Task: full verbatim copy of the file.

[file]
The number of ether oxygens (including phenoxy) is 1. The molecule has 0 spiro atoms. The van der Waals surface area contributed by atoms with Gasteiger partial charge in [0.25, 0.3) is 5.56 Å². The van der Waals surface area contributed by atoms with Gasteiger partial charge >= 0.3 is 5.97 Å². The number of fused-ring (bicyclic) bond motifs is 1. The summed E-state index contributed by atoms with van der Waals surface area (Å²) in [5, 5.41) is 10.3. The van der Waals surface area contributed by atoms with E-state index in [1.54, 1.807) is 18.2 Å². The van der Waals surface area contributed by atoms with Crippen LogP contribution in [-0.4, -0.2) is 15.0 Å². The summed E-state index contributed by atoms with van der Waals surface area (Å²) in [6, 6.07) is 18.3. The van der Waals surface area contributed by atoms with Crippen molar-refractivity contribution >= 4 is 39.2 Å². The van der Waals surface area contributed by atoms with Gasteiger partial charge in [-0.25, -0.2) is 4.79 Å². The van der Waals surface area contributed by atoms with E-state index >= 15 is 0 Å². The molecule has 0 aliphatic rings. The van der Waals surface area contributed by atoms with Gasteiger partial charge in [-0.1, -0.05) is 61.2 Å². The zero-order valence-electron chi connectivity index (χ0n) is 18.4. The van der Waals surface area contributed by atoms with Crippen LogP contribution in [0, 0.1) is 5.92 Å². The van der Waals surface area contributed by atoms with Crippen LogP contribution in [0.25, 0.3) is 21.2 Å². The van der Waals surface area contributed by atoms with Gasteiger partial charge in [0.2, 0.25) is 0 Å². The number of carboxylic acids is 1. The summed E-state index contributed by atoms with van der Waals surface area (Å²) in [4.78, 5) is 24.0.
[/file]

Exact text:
The number of ether oxygens (including phenoxy) is 1. The molecule has 0 spiro atoms. The van der Waals surface area contributed by atoms with Gasteiger partial charge in [0.25, 0.3) is 5.56 Å². The van der Waals surface area contributed by atoms with Gasteiger partial charge >= 0.3 is 5.97 Å². The number of fused-ring (bicyclic) bond motifs is 1. The summed E-state index contributed by atoms with van der Waals surface area (Å²) in [5, 5.41) is 10.3. The van der Waals surface area contributed by atoms with E-state index in [1.54, 1.807) is 18.2 Å². The van der Waals surface area contributed by atoms with Crippen LogP contribution in [-0.4, -0.2) is 15.0 Å². The summed E-state index contributed by atoms with van der Waals surface area (Å²) in [6, 6.07) is 18.3. The van der Waals surface area contributed by atoms with Crippen molar-refractivity contribution >= 4 is 39.2 Å². The van der Waals surface area contributed by atoms with Gasteiger partial charge in [-0.25, -0.2) is 4.79 Å². The van der Waals surface area contributed by atoms with E-state index >= 15 is 0 Å². The molecule has 0 aliphatic rings. The van der Waals surface area contributed by atoms with Gasteiger partial charge in [-0.1, -0.05) is 61.2 Å². The zero-order valence-electron chi connectivity index (χ0n) is 18.4. The van der Waals surface area contributed by atoms with Crippen LogP contribution in [0, 0.1) is 5.92 Å². The van der Waals surface area contributed by atoms with Crippen LogP contribution in [0.25, 0.3) is 21.2 Å². The van der Waals surface area contributed by atoms with Gasteiger partial charge in [0.2, 0.25) is 0 Å². The number of carboxylic acids is 1. The summed E-state index contributed by atoms with van der Waals surface area (Å²) in [4.78, 5) is 24.0.